During question time on Thursday, you asked me without notice whether the accumulated funds, which had accrued from the activities of the Central Wool Committee in skin wools, wool-tops and noils, and the export of manufactured woollen goods, had been appropriated to a trust account within the meaning of section62a of the Audit Act. You also sought information as to whether the balance in such a trust fund had been used by the Government for general purposes.

I desire to advise you that these moneys have not been used for governmental purposes nor have they yet been appropriated to a trust account.

Clause 4 of the Wool Industry Fund Bill now before Parliament provides for the establishment of a trust account within the meaning of Section62a of the Audit Act, and for the appropriation from Consolidated Revenue of the moneys in question. When this bill is approved and becomes operative, the necessary action will be taken to give effect to the provisions which it contains.

I should like to know where the amount of £7,000,000 is to be found. The Treasurer stated that the money has not been expended, nor has it been included in the ordinary funds which constitute the moneys required for the ordinary purposes of government. On the other hand, he stated that it has not yet been placed to the trust fund. Obviously, the money has been received by the Government, and expended in the ordinary way. The aim of this bill is to establish a trust fund which will lead people to believe that the money is actually in existence and availablefor the purposes set out in the bill. Clause 5 provides that moneys standing to the credit pf the fund may be invested by the Treasurer in securities of the Commonwealth or of a State. The definition of " securities " in the Audit Act - and the trust account will come within the provisions of the Audit Act - includes treasury-bills. At the appropriate time, I propose to move an amendment to clause 5 designed to prevent the Government from investing the proceeds of the trust fund in treasury-hills and to ensure that they shall be invested in Commonwealth Consolidated Stock. The fund should be invested most advantageously, namely, in 3¼ per cent. Consolidated Stock. The Government has no right to utilize, for the ordinary purposes of government, money which it has received as trustee for the woolgrowers. Like other trustees it must account for moneys coming into its possession. I voice my protest against the method adopted by the Government in the distribution of these moneys and I support the efforts of honorable members on this side of the chamber to ensure that it shall be accounted for strictly in accordance with accepted accountancy practice.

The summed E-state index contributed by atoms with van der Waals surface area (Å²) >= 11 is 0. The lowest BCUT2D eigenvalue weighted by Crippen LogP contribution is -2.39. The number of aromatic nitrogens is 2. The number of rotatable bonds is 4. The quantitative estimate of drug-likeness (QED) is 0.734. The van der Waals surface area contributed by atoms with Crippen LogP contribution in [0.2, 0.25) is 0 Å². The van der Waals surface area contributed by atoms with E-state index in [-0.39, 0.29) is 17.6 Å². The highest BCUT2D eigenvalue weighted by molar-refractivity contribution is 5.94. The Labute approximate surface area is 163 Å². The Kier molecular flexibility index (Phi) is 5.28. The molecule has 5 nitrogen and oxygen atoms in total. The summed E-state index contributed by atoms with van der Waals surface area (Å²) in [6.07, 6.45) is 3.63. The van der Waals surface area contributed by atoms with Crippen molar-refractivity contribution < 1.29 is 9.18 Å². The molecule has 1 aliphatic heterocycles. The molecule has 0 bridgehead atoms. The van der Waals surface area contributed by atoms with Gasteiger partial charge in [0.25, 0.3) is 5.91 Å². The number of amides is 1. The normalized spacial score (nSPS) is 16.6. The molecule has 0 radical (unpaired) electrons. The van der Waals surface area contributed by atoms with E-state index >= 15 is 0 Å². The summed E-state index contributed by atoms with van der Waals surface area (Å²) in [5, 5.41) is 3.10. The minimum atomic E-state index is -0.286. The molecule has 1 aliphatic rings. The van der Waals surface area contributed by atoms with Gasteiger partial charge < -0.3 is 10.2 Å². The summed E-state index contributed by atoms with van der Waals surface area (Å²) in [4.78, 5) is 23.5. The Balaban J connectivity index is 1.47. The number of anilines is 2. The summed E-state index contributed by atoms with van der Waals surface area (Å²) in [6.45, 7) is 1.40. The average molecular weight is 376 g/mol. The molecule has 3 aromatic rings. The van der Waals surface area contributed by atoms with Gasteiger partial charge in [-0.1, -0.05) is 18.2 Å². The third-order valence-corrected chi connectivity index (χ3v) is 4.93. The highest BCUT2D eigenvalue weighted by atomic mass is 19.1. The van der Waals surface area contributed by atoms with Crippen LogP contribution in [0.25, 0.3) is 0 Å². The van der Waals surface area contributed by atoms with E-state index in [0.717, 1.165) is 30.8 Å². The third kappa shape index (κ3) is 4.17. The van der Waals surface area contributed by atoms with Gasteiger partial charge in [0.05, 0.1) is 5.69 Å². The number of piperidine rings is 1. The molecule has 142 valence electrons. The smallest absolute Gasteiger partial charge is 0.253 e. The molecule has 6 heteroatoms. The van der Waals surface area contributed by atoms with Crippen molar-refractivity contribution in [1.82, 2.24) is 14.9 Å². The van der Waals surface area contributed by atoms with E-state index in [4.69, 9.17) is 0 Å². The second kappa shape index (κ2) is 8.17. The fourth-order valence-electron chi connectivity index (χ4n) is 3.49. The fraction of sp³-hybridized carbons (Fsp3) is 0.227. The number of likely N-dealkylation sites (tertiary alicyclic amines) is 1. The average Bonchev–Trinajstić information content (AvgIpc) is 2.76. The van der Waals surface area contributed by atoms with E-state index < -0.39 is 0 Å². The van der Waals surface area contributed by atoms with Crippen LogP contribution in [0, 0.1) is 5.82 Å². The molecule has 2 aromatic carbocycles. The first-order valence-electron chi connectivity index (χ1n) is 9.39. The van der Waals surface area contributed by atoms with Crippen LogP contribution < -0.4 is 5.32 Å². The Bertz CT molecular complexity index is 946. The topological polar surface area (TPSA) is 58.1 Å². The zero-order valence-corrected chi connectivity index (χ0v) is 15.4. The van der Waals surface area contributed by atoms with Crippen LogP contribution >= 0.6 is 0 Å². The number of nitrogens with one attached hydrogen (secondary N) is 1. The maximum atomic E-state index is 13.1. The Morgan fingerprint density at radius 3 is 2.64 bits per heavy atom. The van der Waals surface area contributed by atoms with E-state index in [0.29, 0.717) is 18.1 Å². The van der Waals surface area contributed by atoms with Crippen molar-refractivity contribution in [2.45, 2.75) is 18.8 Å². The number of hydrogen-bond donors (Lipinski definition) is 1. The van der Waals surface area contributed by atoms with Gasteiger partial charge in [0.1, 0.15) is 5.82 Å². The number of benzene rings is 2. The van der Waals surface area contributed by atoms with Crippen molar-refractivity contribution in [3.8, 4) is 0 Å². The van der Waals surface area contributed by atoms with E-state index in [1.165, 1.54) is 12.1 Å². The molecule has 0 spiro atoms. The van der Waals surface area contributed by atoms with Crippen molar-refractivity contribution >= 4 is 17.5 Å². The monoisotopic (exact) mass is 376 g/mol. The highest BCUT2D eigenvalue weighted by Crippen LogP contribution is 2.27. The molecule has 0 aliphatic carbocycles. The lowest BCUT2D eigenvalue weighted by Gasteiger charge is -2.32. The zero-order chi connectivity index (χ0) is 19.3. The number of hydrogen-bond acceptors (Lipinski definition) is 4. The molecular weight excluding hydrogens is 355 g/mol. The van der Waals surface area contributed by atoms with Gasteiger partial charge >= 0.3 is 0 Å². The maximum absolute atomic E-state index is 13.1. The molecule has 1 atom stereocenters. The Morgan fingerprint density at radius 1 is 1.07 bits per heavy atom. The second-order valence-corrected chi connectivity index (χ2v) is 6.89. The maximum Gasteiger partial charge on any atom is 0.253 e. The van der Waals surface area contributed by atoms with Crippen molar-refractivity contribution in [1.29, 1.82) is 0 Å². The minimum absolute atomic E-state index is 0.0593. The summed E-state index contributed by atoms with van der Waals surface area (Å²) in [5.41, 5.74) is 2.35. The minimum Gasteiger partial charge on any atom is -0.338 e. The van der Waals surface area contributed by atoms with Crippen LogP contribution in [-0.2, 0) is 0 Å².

Debate (on motion by Mr. Lemmon) adjourned.